May 29, 2013 · 3 minutes

Our views on how photos should be shared are murkier than even the blurriest of ill-advised selfies.

You'd think, based on an editorial from the Verge, that tagging someone in an Instagram photo might steal their soul, but the same feature is considered a core aspect of Facebook's service. Tumblr was founded on the idea that you should be able to easily share and re-share anything you find from other users and the Web, but when Path introduces a "Repath" feature that does something similar on its "private" network it's time to roll your eyes at Dave Morin and his two iPhones while tittering  about how Path just doesn't get it once again. Who would have thought that, as so many of us began to carry cameras with us wherever we went, the idea of sharing or not sharing a photo would still be such a problem?

This problem is, at least on some level, dependent on each service and network. Path's "Repath" feature is contentious not because it facilitates sharing, but because it helps your contacts share photos you assumed were private, given the service's promise of creating a private network. Instagram's newfound emphasis on the people within photos instead of the photos themselves is the first overt Facebook-ification of the service, which might frustrate users attracted to Instagram because it was separate from Facebook. And it's that Facebook-ification of ostensibly different services that causes problems.

Facebook is a near-ubiquitous force in our everyday lives. It's in our phones, on our desktops, and soon directly on our actual, flesh-and-blood-and-sweat faces, courtesy of Google Glass. It's a seemingly never-ending cavalcade of Likes, status updates, and, yes, photos. And it's just so goddamned exhausting to manage. You have to decide which version of yourself you'd like to present to the public (or at least your Facebook friends, which might as well be the same thing at this point), make sure your friends didn't post photos of your trip to Amsterdam for your employer -- or, worse, mother -- to see, and basically, to steal a line from every douchebag social media person who's ever come across my inbox, manage your personal brand. Facebook used to be the place you'd go to escape the pressures and mundanities of your real life; now it's become a stressor in its own right.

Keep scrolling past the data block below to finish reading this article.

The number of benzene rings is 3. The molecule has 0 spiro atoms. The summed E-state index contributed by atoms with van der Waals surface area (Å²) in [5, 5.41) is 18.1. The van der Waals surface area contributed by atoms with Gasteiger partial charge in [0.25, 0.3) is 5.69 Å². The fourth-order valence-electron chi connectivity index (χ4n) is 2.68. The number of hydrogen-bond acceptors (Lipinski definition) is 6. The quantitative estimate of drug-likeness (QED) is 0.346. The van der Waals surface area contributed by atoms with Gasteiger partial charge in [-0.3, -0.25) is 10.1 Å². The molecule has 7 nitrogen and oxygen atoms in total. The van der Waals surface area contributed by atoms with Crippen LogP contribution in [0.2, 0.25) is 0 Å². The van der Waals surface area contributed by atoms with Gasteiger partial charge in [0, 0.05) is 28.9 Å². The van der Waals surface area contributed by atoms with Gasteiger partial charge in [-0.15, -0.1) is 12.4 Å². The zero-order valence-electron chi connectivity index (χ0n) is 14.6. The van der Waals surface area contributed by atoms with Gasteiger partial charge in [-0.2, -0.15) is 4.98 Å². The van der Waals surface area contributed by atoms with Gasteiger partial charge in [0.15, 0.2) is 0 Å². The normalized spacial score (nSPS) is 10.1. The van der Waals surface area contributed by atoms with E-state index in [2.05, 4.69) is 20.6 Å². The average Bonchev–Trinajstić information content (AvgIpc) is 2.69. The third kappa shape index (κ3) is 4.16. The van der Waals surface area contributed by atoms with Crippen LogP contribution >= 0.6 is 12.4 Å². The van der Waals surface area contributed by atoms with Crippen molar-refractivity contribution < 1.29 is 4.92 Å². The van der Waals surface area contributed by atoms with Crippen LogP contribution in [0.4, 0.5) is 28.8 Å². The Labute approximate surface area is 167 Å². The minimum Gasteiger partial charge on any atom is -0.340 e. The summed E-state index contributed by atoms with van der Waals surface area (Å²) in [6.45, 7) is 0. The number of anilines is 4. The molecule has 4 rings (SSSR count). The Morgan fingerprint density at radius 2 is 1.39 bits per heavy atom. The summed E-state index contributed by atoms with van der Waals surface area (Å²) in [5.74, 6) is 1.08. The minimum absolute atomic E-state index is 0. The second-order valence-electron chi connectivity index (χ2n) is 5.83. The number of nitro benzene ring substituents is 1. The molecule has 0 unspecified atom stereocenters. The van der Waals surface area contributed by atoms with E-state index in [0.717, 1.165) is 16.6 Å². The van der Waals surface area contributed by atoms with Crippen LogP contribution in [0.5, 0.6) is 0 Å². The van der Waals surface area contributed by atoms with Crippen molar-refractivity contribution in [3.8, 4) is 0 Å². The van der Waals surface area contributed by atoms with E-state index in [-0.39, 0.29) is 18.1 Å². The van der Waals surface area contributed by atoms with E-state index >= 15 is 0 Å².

Path and Instagram are -- or were, anyway -- different. You didn't have to worry about your employer, or ex-lover, or anyone with access to a search engine finding your personal photos and updates. Unlike Facebook and its arcane privacy policies, you knew who could see the stuff you shared to Path. It's… quiet. Instagram was the same way, but with a more public twist. Anyone could view your Instagram photos (unless you made your profile private) but nobody could add their own photos to your profile. As the Verge puts it:

The profile was formerly created solely by you, whereas it is now in part created by friends. In this choice, Instagram risks becoming another burden, an online identity we need to police, rather than an ephemeral stream we can dip into at our pleasure.
Of course, there is a bit of hypocrisy at play here. If I share an unflattering photo of you and its ends up on your profile I'm being "social." If you share an embarrassing photo of me that appears on my profile you're an asshole. The ability to Repath (I am going to type that until it stops sounding ridiculous, sorry) a photo or tag your Instagram friends and invade their profile is only a problem because you and your friends use the feature.

You can blame Path, or Instagram, or Facebook all you want, but in the end this is our fault. If we don't want another Facebook, then we shouldn't use services the same way we use Mark Zuckerberg's great blue giant, even if they make it easier to do so.